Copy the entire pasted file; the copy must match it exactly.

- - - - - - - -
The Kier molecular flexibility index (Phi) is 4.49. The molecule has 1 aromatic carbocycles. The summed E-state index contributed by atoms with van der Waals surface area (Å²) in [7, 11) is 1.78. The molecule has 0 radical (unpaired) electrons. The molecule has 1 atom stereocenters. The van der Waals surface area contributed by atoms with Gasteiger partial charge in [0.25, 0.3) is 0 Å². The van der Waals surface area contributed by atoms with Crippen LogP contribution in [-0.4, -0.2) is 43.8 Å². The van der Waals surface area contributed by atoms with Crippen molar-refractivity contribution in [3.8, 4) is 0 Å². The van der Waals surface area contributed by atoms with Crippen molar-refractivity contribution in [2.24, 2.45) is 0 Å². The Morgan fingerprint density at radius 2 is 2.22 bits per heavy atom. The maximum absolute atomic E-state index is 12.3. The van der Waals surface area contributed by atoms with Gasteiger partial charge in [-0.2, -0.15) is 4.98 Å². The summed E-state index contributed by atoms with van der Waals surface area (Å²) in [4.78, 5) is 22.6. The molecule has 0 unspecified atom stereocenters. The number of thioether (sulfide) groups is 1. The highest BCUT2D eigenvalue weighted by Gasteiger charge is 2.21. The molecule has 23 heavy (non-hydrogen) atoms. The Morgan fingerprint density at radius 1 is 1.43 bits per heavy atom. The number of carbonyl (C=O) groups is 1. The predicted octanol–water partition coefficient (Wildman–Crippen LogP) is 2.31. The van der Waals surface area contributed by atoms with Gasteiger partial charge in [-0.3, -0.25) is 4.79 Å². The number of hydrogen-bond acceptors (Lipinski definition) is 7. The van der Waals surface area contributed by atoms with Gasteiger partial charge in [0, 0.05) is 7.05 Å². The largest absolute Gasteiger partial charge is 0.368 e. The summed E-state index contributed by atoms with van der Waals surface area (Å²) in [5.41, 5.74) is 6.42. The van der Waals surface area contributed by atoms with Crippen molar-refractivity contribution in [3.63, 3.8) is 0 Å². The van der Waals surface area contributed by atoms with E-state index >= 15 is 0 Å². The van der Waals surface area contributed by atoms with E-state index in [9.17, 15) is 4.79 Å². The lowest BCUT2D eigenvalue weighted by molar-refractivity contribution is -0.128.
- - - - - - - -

The Kier molecular flexibility index (Phi) is 4.49. The molecule has 1 aromatic carbocycles. The summed E-state index contributed by atoms with van der Waals surface area (Å²) in [7, 11) is 1.78. The molecule has 0 radical (unpaired) electrons. The molecule has 1 atom stereocenters. The van der Waals surface area contributed by atoms with Gasteiger partial charge in [0.25, 0.3) is 0 Å². The van der Waals surface area contributed by atoms with Crippen LogP contribution in [-0.4, -0.2) is 43.8 Å². The van der Waals surface area contributed by atoms with Crippen molar-refractivity contribution in [3.8, 4) is 0 Å². The van der Waals surface area contributed by atoms with Crippen molar-refractivity contribution in [2.24, 2.45) is 0 Å². The Morgan fingerprint density at radius 2 is 2.22 bits per heavy atom. The maximum absolute atomic E-state index is 12.3. The van der Waals surface area contributed by atoms with Gasteiger partial charge in [-0.2, -0.15) is 4.98 Å². The summed E-state index contributed by atoms with van der Waals surface area (Å²) in [4.78, 5) is 22.6. The molecule has 0 unspecified atom stereocenters. The number of thioether (sulfide) groups is 1. The highest BCUT2D eigenvalue weighted by Gasteiger charge is 2.21. The molecule has 23 heavy (non-hydrogen) atoms. The Morgan fingerprint density at radius 1 is 1.43 bits per heavy atom. The number of carbonyl (C=O) groups is 1. The predicted octanol–water partition coefficient (Wildman–Crippen LogP) is 2.31. The van der Waals surface area contributed by atoms with Gasteiger partial charge in [-0.3, -0.25) is 4.79 Å². The number of hydrogen-bond acceptors (Lipinski definition) is 7. The van der Waals surface area contributed by atoms with Gasteiger partial charge in [0, 0.05) is 7.05 Å². The largest absolute Gasteiger partial charge is 0.368 e. The summed E-state index contributed by atoms with van der Waals surface area (Å²) in [5.41, 5.74) is 6.42. The van der Waals surface area contributed by atoms with Crippen molar-refractivity contribution in [3.63, 3.8) is 0 Å². The van der Waals surface area contributed by atoms with E-state index >= 15 is 0 Å². The van der Waals surface area contributed by atoms with E-state index in [9.17, 15) is 4.79 Å². The lowest BCUT2D eigenvalue weighted by molar-refractivity contribution is -0.128.